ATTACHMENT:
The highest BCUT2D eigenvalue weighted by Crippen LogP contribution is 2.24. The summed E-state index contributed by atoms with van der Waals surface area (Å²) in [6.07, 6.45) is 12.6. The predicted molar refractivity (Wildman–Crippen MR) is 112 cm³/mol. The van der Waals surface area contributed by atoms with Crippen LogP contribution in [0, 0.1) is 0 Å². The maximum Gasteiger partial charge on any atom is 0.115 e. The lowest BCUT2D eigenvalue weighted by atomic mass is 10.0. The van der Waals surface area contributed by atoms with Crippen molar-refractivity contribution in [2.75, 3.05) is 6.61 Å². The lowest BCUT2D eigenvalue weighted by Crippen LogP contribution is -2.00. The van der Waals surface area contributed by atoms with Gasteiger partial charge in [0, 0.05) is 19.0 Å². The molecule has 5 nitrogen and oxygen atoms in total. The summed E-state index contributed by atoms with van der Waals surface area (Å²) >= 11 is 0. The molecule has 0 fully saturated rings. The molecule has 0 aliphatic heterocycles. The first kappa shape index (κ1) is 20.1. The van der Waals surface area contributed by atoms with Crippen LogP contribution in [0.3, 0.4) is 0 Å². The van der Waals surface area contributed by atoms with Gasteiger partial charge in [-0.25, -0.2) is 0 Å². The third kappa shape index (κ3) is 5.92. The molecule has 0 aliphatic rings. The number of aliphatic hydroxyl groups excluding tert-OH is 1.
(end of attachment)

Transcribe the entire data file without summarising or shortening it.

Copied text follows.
The highest BCUT2D eigenvalue weighted by Crippen LogP contribution is 2.24. The summed E-state index contributed by atoms with van der Waals surface area (Å²) in [6.07, 6.45) is 12.6. The predicted molar refractivity (Wildman–Crippen MR) is 112 cm³/mol. The van der Waals surface area contributed by atoms with Crippen LogP contribution in [0, 0.1) is 0 Å². The maximum Gasteiger partial charge on any atom is 0.115 e. The lowest BCUT2D eigenvalue weighted by atomic mass is 10.0. The van der Waals surface area contributed by atoms with Crippen molar-refractivity contribution in [2.75, 3.05) is 6.61 Å². The lowest BCUT2D eigenvalue weighted by Crippen LogP contribution is -2.00. The van der Waals surface area contributed by atoms with Gasteiger partial charge in [0, 0.05) is 19.0 Å². The molecule has 5 nitrogen and oxygen atoms in total. The summed E-state index contributed by atoms with van der Waals surface area (Å²) >= 11 is 0. The molecule has 0 fully saturated rings. The molecule has 0 aliphatic heterocycles. The first kappa shape index (κ1) is 20.1. The van der Waals surface area contributed by atoms with Crippen LogP contribution in [0.3, 0.4) is 0 Å². The van der Waals surface area contributed by atoms with Gasteiger partial charge in [-0.25, -0.2) is 0 Å². The third kappa shape index (κ3) is 5.92. The molecule has 0 aliphatic rings. The number of aliphatic hydroxyl groups excluding tert-OH is 1.